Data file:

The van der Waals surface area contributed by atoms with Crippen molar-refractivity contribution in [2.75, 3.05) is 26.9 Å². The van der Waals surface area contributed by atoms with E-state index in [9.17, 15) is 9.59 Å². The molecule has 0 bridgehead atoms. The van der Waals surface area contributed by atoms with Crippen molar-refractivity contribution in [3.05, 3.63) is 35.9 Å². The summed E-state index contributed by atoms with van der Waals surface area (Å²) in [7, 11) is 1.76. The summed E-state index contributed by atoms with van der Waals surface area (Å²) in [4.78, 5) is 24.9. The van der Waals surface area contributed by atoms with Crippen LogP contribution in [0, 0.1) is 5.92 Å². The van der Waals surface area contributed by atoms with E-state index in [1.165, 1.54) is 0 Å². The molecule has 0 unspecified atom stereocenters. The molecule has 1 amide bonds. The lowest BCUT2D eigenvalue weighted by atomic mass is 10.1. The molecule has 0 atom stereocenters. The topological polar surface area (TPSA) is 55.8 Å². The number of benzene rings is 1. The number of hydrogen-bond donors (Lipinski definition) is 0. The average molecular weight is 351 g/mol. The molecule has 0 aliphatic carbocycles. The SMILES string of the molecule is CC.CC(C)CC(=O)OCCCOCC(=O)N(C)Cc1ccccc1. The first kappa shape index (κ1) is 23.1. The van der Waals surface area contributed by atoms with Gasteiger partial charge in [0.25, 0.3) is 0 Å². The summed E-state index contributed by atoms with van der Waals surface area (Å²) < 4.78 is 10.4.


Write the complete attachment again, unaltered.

The van der Waals surface area contributed by atoms with Crippen molar-refractivity contribution in [2.75, 3.05) is 26.9 Å². The van der Waals surface area contributed by atoms with E-state index in [9.17, 15) is 9.59 Å². The molecule has 0 bridgehead atoms. The van der Waals surface area contributed by atoms with Crippen molar-refractivity contribution in [3.05, 3.63) is 35.9 Å². The summed E-state index contributed by atoms with van der Waals surface area (Å²) in [7, 11) is 1.76. The summed E-state index contributed by atoms with van der Waals surface area (Å²) in [4.78, 5) is 24.9. The van der Waals surface area contributed by atoms with Crippen LogP contribution in [0, 0.1) is 5.92 Å². The van der Waals surface area contributed by atoms with E-state index in [1.165, 1.54) is 0 Å². The molecule has 0 unspecified atom stereocenters. The molecule has 1 amide bonds. The lowest BCUT2D eigenvalue weighted by atomic mass is 10.1. The molecule has 0 atom stereocenters. The topological polar surface area (TPSA) is 55.8 Å². The number of benzene rings is 1. The number of hydrogen-bond donors (Lipinski definition) is 0. The average molecular weight is 351 g/mol. The molecule has 0 aliphatic carbocycles. The SMILES string of the molecule is CC.CC(C)CC(=O)OCCCOCC(=O)N(C)Cc1ccccc1. The first kappa shape index (κ1) is 23.1. The van der Waals surface area contributed by atoms with Gasteiger partial charge in [0.25, 0.3) is 0 Å². The summed E-state index contributed by atoms with van der Waals surface area (Å²) < 4.78 is 10.4.